NEW YORK-Led by technology companies in communications and software, 1996 was a record year for venture capital investments, and it may therefore be a tough act to follow.

“Venture capital investments exceeded $9.5 billion in 1996, a 25 percent increase over calendar (year) 1995, with more than 2,000 companies [receiving] funding in 1996,” said Donald A. McGovern, chairman of Price Waterhouse L.L.P. Technology Industry Group, Dallas, which released its Venture Capital Survey late last month.

“1996 was so strong that there is some evidence growth may be beginning to level off, [but] if 1997 investments hold near the current level, it will be another excellent year for entrepreneurs and venture capitalists alike,” said McGovern.

The most funds went to companies in the software and information and the communications industries. Taken together, 942 companies in these sectors received a total of $4 billion.

The fourth quarter of last year accounted for $2.48 billion of the 1996 total and represented a 6 percent increase compared with the fourth quarter of 1995.

Last quarter, technology-based companies dominated all venture capital investments. While 65 percent of all companies receiving funding were technology-based, companies in the communications and the software and information industries accounted for 44 percent of all venture capital funding, drawing nearly $1.1 billion, a 10 percent increase compared with fourth-quarter 1995.

“We expect these two interrelated sectors to continue to lead venture capital investments in 1997 and beyond,” McGovern said.

Reflecting the underlying strength of these industries, the majority of investments in these two categories during the fourth quarter of 1996 went to companies in the formative stages. Start-up and early stage enterprises accounted for 47 percent of all companies and dollars invested in software and information companies and 43 percent in communications companies.

Overall, companies in these formative stages attracted $781 million of the $2.48 billion invested, an average of $3.3 million per company. This was second only to companies in the expansion stage of development, which garnered $840 million in the last quarter, or $4.8 million apiece on average.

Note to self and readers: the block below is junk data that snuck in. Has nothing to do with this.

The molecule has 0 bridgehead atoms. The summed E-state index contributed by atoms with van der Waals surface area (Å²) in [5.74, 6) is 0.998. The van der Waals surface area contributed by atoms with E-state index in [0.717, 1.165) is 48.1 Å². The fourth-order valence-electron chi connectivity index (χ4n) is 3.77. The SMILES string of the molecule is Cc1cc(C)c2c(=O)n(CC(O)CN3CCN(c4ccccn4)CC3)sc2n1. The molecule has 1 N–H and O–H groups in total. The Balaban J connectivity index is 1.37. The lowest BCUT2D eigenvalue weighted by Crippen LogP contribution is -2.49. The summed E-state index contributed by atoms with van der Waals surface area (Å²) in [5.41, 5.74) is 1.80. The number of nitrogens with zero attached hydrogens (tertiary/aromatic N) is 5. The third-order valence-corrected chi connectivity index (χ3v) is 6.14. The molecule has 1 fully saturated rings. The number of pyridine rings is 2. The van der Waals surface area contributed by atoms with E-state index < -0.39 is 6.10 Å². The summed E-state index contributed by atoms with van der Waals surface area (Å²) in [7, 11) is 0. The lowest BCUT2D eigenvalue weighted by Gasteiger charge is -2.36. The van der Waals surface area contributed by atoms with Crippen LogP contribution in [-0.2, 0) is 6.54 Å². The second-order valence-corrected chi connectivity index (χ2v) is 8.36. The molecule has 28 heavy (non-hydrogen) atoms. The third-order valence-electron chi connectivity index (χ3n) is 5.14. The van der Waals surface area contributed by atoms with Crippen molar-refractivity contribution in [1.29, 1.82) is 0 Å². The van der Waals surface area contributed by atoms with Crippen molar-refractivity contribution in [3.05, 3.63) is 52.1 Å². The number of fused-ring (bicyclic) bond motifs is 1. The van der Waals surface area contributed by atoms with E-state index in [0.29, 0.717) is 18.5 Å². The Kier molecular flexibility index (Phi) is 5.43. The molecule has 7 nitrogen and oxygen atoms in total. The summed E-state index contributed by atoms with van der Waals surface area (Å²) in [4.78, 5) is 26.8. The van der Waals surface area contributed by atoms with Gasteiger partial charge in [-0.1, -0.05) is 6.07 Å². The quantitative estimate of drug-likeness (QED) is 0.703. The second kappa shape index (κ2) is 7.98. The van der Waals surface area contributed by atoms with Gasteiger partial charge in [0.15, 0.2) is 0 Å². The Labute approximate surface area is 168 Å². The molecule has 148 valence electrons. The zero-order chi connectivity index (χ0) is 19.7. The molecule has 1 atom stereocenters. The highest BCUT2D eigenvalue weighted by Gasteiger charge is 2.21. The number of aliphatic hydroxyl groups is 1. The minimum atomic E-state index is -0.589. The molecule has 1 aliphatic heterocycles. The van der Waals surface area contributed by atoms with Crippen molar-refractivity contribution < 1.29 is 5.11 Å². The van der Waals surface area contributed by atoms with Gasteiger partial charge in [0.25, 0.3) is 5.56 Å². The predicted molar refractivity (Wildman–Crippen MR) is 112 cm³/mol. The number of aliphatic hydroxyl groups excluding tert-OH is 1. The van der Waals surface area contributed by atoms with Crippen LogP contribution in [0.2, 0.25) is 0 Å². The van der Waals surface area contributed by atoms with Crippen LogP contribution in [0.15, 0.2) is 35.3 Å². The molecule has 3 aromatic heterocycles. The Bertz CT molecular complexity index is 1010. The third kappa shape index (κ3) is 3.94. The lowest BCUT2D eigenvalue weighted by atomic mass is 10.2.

Venture capitalists made a number of above-average early stage investments in wireless-related companies last quarter, among them:

$15 million in Subscriber Computing Inc., Irvine, Calif., which provides billing and real-time switch interface software for wireless carriers;

$12.5 million in Diablo Research Inc., San Jose, Calif., which develops electronic products for wireless communications;

$7.03 million in American Wireless Corp. of Bellevue, Wash., which develops broadband fixed wireless network systems.

Likewise, wireless industry companies seeking follow-on stages of venture capital also were well represented among those receiving larger than average investments last quarter:

$20 million to Centennial Communications Corp., Denver, a specialized mobile radio operator;

$20 million to Sygnet Wireless Inc., Canfield, Ohio, a cellular carrier;

$20 million to Corsair Communications, Palo Alto, Calif., a designer of cellular fraud prevention systems.

Last year and last quarter also were noteworthy because investments became more dispersed geographically. “Venture capital had an exceptional year in 1996 because investing continued to strengthen in non-traditional regions throughout the country,” said Carl Thoma, president of the National Venture Capital Association, Washington.

For the year, Silicon Valley in California still retained the top spot, with 552 companies of all kinds attracting a total of $2.29 billion in venture capital. New England kept second place with 330 companies garnering $1.27 billion. However, 60 percent of all venture capital in 1996 went to companies in other regions, the Southeast in particular, followed by the Midwest, New York and Texas.

During the last quarter, Silicon Valley also topped the charts in terms of dollars invested, $571 million, and number of companies financed, 153. New England placed second, followed in order by the Midwest, the Southeast and Texas.

Of the 17 major regions into which the survey is divided, eight captured more than $100 million each last quarter. In 10 different parts of the country, 20 or more companies got venture capital backing, up from seven different regions during the fourth quarter of 1995.

“Figures increasingly are showing that a company’s potential is a more important determinant in attracting capital than its geographic location,” said McGovern of Price Waterhouse.

The Price Waterhouse fourth-quarter survey included responses from 419 venture capitalists. Another 203 co-investors were identified by respondents.

Further information about the survey can be obtained from the company’s Web site at http:


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